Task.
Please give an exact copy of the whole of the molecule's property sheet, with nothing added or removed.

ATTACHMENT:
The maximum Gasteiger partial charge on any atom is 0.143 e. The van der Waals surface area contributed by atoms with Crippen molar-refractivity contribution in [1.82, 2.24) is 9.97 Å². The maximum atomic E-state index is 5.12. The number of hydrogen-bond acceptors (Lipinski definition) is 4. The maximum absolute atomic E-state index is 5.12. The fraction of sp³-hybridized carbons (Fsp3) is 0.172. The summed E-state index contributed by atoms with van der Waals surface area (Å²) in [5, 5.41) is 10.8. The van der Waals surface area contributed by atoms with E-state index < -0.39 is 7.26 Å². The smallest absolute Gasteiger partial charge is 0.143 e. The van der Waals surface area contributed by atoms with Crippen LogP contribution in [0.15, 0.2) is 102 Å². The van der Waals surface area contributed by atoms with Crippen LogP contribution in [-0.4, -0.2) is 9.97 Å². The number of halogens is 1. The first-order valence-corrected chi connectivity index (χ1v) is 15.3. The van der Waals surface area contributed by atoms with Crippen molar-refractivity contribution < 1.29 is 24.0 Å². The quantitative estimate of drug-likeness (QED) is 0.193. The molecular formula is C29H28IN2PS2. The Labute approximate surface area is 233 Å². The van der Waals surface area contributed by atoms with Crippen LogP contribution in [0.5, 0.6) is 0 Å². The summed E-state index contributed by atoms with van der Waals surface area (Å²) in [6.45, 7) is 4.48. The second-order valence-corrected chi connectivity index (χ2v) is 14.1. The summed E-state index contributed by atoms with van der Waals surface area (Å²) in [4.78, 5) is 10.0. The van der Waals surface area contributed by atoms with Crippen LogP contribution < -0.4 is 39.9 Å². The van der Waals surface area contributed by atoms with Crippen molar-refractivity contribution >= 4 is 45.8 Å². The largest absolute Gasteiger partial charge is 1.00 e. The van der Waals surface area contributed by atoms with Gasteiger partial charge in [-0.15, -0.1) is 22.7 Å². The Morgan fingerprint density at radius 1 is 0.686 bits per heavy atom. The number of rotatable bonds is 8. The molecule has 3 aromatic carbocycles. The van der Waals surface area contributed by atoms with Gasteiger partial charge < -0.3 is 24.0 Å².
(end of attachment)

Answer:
The maximum Gasteiger partial charge on any atom is 0.143 e. The van der Waals surface area contributed by atoms with Crippen molar-refractivity contribution in [1.82, 2.24) is 9.97 Å². The maximum atomic E-state index is 5.12. The number of hydrogen-bond acceptors (Lipinski definition) is 4. The maximum absolute atomic E-state index is 5.12. The fraction of sp³-hybridized carbons (Fsp3) is 0.172. The summed E-state index contributed by atoms with van der Waals surface area (Å²) in [5, 5.41) is 10.8. The van der Waals surface area contributed by atoms with E-state index < -0.39 is 7.26 Å². The smallest absolute Gasteiger partial charge is 0.143 e. The van der Waals surface area contributed by atoms with Crippen LogP contribution in [0.15, 0.2) is 102 Å². The van der Waals surface area contributed by atoms with Crippen LogP contribution in [-0.4, -0.2) is 9.97 Å². The number of halogens is 1. The first-order valence-corrected chi connectivity index (χ1v) is 15.3. The van der Waals surface area contributed by atoms with Crippen molar-refractivity contribution < 1.29 is 24.0 Å². The quantitative estimate of drug-likeness (QED) is 0.193. The molecular formula is C29H28IN2PS2. The Labute approximate surface area is 233 Å². The van der Waals surface area contributed by atoms with Crippen LogP contribution in [0.5, 0.6) is 0 Å². The summed E-state index contributed by atoms with van der Waals surface area (Å²) in [6.45, 7) is 4.48. The second-order valence-corrected chi connectivity index (χ2v) is 14.1. The summed E-state index contributed by atoms with van der Waals surface area (Å²) in [4.78, 5) is 10.0. The van der Waals surface area contributed by atoms with Crippen LogP contribution < -0.4 is 39.9 Å². The van der Waals surface area contributed by atoms with Crippen molar-refractivity contribution >= 4 is 45.8 Å². The largest absolute Gasteiger partial charge is 1.00 e. The van der Waals surface area contributed by atoms with Gasteiger partial charge in [-0.15, -0.1) is 22.7 Å². The Morgan fingerprint density at radius 1 is 0.686 bits per heavy atom. The number of rotatable bonds is 8. The molecule has 3 aromatic carbocycles. The van der Waals surface area contributed by atoms with Gasteiger partial charge < -0.3 is 24.0 Å².